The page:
The effects on Arbutus unedo L. of long-term exposure to elevated CO2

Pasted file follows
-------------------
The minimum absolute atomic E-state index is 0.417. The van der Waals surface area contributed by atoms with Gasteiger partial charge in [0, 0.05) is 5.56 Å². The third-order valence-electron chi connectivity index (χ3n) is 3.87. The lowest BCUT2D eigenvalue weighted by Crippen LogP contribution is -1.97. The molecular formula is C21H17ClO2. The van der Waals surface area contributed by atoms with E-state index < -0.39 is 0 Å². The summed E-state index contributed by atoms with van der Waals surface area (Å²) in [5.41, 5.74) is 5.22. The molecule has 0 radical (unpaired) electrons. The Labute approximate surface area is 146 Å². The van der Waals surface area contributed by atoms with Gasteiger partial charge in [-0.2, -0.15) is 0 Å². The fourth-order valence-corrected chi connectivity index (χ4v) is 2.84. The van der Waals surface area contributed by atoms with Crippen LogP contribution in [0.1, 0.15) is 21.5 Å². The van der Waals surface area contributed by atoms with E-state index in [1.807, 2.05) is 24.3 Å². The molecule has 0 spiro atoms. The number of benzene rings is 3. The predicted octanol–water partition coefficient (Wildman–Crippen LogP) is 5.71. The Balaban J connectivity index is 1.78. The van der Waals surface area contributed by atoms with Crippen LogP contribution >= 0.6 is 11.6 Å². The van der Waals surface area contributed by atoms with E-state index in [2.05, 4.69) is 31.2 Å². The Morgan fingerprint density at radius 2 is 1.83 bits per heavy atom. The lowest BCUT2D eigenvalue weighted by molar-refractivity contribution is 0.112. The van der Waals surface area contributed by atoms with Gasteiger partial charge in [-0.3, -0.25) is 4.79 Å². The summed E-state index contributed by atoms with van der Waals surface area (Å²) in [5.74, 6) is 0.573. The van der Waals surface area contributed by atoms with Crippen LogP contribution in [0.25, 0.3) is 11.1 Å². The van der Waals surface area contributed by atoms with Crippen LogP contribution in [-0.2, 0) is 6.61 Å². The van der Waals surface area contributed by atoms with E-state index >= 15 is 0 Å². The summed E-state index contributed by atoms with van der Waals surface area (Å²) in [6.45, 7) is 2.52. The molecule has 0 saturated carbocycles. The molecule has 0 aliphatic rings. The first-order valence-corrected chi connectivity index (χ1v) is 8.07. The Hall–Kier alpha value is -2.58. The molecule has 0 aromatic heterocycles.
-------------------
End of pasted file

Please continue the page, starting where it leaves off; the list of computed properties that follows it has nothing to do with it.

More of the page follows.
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Arbutus unedo is a sclerophyllous evergreen, characteristic of Mediterranean coastal scrub vegetation. In Italy, trees of A. unedo have been found close to natural CO2 vents where the mean atmospheric carbon dioxide concentration is about 2200 μmol mol−1. Comparisons were made between trees growing in elevated and ambient CO2 concentrations to test for evidence of adaptation to long-term exposure to elevated CO2. Leaves formed at elevated CO2 have a lower stomatal density and stomatal index and higher specific leaf area than those formed at ambient CO2, but there was no change in carbon to nitrogen ratios of the leaf tissue. Stomatal conductance was lower at elevated CO2 during rapid growth in the spring. In mid-summer, under drought stress, stomatal closure of all leaves occurred and in the autumn, when stress was relieved, the conductance of leaves at both elevated and ambient CO2 increased. In the spring, the stomatal conductance of the new flush of leaves at ambient CO2 was higher than the leaves at elevated CO2, increasing instantaneous water use efficiency at elevated CO2. Chlorophyll fluorescence measurements suggested that elevated CO2 provided some protection against photoinhibition in mid-summer. Analysis of A/Ci curves showed that there was no evidence of either upward or downward regulation of photosynthesis at elevated CO2. It is therefore anticipated that A. unedo will have higher growth rates as the ambient CO2 concentrations increase.